Your entry into the Christian Ministry has been a source of great pride and joy for me. Even given that you choose a wacky upstart like the United Methodist, or whatever you call it. There is a mild attempt at humor in the last sentence – but as with other effective editorial humor we witness with Jon Stewart and Steven Colbert, there is a kernel of truth.
The Roman Catholic church carried the mantel of Christianity by itself for fifteen centuries. Over time the Catholics evolved into a hierarchical organization with a Pope at the top, and descending down to the Parish Priest. The Church was the authority on spirituality. Parishioners with questions about God went to The Church for answers. This tremendous power granted to the authority of human frailty sometimes led to abuse. This occasional abuse of individual Church authorities should not discount the importance of informed spiritual leadership.
In the 1520’s Martin Luther demonstrated for all the reality that other Christian churches were viable. The intellect, education, and spirituality of Luther gave credence and legitimacy to the idea of a Christian church other than the Roman Catholic authority. Once pulled, the thread of commonality in Christianity quickly unraveled – resulting in the wackiness of purported faith based systems we see today in modern America.
You recently wrote a post on the effects of modern electronic communications on the intimacy of community. You began your post with an introduction to the printing press – an event that this writer believes provided fuel to the Protestant Reformation. With Bibles mass produced people were no longer dependent on the Parish Priest for information. Luther argued for the ‘priesthood of believers.’ The idea was that if one had a personal relationship with God they did not require the intercession of a Priest – a true believer was their own Priest. There is some merit – and danger – in either absolute Church authority or individual spiritual autonomy. Some mix of Church and Individual seems to serve best.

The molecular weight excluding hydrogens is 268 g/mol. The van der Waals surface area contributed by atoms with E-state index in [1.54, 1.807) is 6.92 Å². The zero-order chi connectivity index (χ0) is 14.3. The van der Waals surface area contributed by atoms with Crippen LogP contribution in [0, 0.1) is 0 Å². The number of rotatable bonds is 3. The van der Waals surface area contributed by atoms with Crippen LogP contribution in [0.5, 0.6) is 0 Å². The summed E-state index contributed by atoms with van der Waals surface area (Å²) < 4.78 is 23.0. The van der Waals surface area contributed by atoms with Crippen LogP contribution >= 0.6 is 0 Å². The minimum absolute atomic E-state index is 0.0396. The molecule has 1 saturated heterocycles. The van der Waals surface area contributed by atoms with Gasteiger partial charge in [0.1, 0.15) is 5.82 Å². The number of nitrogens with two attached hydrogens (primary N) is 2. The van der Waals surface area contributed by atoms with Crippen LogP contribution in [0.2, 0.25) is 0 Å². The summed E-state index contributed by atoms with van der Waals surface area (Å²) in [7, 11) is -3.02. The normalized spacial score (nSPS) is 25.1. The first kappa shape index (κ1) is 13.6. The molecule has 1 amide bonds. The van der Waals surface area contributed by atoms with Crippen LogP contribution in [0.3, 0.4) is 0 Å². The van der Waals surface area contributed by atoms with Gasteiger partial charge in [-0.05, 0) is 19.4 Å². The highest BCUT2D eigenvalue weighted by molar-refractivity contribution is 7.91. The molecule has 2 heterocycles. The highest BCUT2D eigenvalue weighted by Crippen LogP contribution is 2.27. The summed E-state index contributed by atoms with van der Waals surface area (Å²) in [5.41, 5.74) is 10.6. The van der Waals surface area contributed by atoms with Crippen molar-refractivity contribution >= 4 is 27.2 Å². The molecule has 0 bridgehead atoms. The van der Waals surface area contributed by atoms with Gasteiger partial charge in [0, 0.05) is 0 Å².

So let’s take a look at that fellow that started the whole Christian phenomenon – Jesus of Nazareth. If we take all of the documented words of Jesus and read them aloud, we could finish in less than two hours. Bill Clinton can talk for two hours without taking a breath. But the documentation contained in the Bible provides much more than just His words. His actions are equally important. Large crowds gathered wherever Jesus spoke – they felt the presence of his intellect, his education, and of his divine spirituality. What were the unspoken words of his example?
Jesus was the ultimate spiritual authority. Even Luther did not challenge this. The Catholic Church recognized the need for spiritual authority. The Protestant Reformation, with five hundred years of continued unraveling of spiritual authority, has led to a divisive faith.
This writer is not a Catholic and does not intend to defend the Roman Catholic Church. But this – spirituality is finicky. Left to the influences of human frailty, of ignorance, of cultural prejudice, of self serving struggles for spiritual independence, of the human need for power and domination, and of basic mental illnesses disguised by charming charisma – spirituality can run awry. The Catholic Church understood this and kept the faith alive and stable during the domination of the Roman Empire and the ensuing Dark Ages. Unchecked Church authority ultimately led to the protest of Martin Luther. The result of unchecked Religion has led us to the extremes of cult leaders, ironically granting ultimate authority to the Faith Leader – which is exactly the problem that led to the Reformation.
The point is simply this. Jesus spoke with only the authority of his words and deeds. The challenge of the congregation was to discern truth – to maintain their individual autonomy in their faith – and to recognize their own ignorance and prejudice, to allow an ethical spiritual leader of intellect, education, and humanity to provide concrete direction.
There is an old saying which could aptly be applied to and approach to a Church Organization: “TRUST GOD, BUT LOCK YOUR CAR.”